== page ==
The roof was then reassembled, takeing extra care to keep the gables in line. Gorilla liquid glue was used, with application from the tip of a bent paperclip. This should prove a much stronger bond then brushed on Elmer's white glue, and shouldn't yellow over time. The depot walls where assembled with clear acetate in the windows, and finally the roof was attached. The finished structure looks beautiful and stands as a testament to the old W&A RR. There are some plans for this structure, as well as a few others in regards to a small re-birth of the W&A. But for now, those will have the remain a secret.









Thursday, July 31, 2014

The Western & Atlantic Lives Again!



For a day at least.

I was invited to attend an operating session of the North Georgia Moduler Railroad Club, at their annual set up at the Smoke Rise baptist Church. The layout this year was properly massive, and took me over an hour to circumnavigate. Granted I was running a slow way freight that had to take to the sidings on occasion, but that did not bother me. My slow speed meant I had plenty of time to enjoy the beautiful layout sections as I slowly rattled through them.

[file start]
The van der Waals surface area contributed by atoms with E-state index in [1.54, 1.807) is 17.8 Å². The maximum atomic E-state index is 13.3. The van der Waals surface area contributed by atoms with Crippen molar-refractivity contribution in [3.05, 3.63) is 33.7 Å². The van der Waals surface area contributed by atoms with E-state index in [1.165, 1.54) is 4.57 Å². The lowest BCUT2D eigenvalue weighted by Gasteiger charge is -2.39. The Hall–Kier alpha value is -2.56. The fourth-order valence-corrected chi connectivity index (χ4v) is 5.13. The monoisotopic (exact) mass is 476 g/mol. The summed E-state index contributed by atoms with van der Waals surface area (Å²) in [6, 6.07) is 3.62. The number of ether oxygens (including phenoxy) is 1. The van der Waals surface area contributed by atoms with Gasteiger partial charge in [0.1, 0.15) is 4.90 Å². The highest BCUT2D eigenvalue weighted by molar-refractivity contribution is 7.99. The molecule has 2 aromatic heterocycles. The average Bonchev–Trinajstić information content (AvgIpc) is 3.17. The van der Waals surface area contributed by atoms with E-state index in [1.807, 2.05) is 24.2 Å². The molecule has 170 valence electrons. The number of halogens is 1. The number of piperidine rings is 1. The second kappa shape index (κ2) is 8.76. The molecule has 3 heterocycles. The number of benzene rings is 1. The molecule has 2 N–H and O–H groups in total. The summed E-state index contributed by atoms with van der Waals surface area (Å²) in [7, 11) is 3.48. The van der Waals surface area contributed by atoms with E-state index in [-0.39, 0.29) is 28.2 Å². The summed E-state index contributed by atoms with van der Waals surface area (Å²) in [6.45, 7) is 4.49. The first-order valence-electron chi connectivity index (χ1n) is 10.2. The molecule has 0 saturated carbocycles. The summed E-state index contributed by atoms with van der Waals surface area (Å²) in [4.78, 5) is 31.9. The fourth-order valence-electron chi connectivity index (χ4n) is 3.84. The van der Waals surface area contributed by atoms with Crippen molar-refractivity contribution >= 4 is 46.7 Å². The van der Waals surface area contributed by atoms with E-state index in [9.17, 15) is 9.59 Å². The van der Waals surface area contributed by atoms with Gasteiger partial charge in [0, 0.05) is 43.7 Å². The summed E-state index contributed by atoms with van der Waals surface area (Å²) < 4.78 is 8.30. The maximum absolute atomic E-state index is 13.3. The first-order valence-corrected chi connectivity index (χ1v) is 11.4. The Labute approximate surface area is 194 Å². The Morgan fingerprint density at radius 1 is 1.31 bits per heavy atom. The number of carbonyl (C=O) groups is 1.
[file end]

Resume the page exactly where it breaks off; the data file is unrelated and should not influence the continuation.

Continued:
For this adventure, the 1890s W&A rose from the dead in the form of Baldwin ten wheeler #7 The "Excel". #7 preformed flawlessly, aside from a small accident in the first five minutes on the railroad when her pilot got jammed in a switch and was yanked off. However, I found I kind of liked the look, and upon the show's close, I decided that instead of fitting the old pilot back, I would construct some switchmen's boards to go under the pilot beam.